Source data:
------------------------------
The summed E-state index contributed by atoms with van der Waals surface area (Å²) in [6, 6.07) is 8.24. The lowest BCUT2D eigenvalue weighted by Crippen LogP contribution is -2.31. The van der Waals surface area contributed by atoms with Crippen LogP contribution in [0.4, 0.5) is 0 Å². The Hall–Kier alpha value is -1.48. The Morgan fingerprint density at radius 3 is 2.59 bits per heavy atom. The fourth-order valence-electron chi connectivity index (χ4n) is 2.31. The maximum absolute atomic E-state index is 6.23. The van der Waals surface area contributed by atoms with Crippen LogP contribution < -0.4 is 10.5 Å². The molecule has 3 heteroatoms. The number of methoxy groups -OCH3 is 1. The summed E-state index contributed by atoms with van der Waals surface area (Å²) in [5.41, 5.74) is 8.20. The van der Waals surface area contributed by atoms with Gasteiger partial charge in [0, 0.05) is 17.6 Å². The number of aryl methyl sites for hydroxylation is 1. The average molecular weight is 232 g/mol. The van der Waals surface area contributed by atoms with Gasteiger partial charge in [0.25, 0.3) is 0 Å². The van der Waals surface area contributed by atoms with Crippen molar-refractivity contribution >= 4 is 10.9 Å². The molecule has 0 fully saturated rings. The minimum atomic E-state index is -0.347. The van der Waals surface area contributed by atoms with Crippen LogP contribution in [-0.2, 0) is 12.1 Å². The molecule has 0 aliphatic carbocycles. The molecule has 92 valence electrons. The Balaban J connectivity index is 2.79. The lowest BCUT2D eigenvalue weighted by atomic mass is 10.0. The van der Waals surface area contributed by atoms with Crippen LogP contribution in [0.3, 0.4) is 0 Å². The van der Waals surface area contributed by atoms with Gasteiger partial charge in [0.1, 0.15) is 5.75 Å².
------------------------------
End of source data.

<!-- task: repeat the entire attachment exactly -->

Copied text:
The summed E-state index contributed by atoms with van der Waals surface area (Å²) in [6, 6.07) is 8.24. The lowest BCUT2D eigenvalue weighted by Crippen LogP contribution is -2.31. The van der Waals surface area contributed by atoms with Crippen LogP contribution in [0.4, 0.5) is 0 Å². The Hall–Kier alpha value is -1.48. The Morgan fingerprint density at radius 3 is 2.59 bits per heavy atom. The fourth-order valence-electron chi connectivity index (χ4n) is 2.31. The maximum absolute atomic E-state index is 6.23. The van der Waals surface area contributed by atoms with Crippen LogP contribution < -0.4 is 10.5 Å². The molecule has 3 heteroatoms. The number of methoxy groups -OCH3 is 1. The summed E-state index contributed by atoms with van der Waals surface area (Å²) in [5.41, 5.74) is 8.20. The van der Waals surface area contributed by atoms with Gasteiger partial charge in [0, 0.05) is 17.6 Å². The number of aryl methyl sites for hydroxylation is 1. The average molecular weight is 232 g/mol. The van der Waals surface area contributed by atoms with Gasteiger partial charge in [0.25, 0.3) is 0 Å². The van der Waals surface area contributed by atoms with Crippen molar-refractivity contribution >= 4 is 10.9 Å². The molecule has 0 fully saturated rings. The minimum atomic E-state index is -0.347. The van der Waals surface area contributed by atoms with Crippen LogP contribution in [-0.2, 0) is 12.1 Å². The molecule has 0 aliphatic carbocycles. The molecule has 92 valence electrons. The Balaban J connectivity index is 2.79. The lowest BCUT2D eigenvalue weighted by atomic mass is 10.0. The van der Waals surface area contributed by atoms with Crippen LogP contribution in [0.3, 0.4) is 0 Å². The van der Waals surface area contributed by atoms with Gasteiger partial charge in [0.1, 0.15) is 5.75 Å².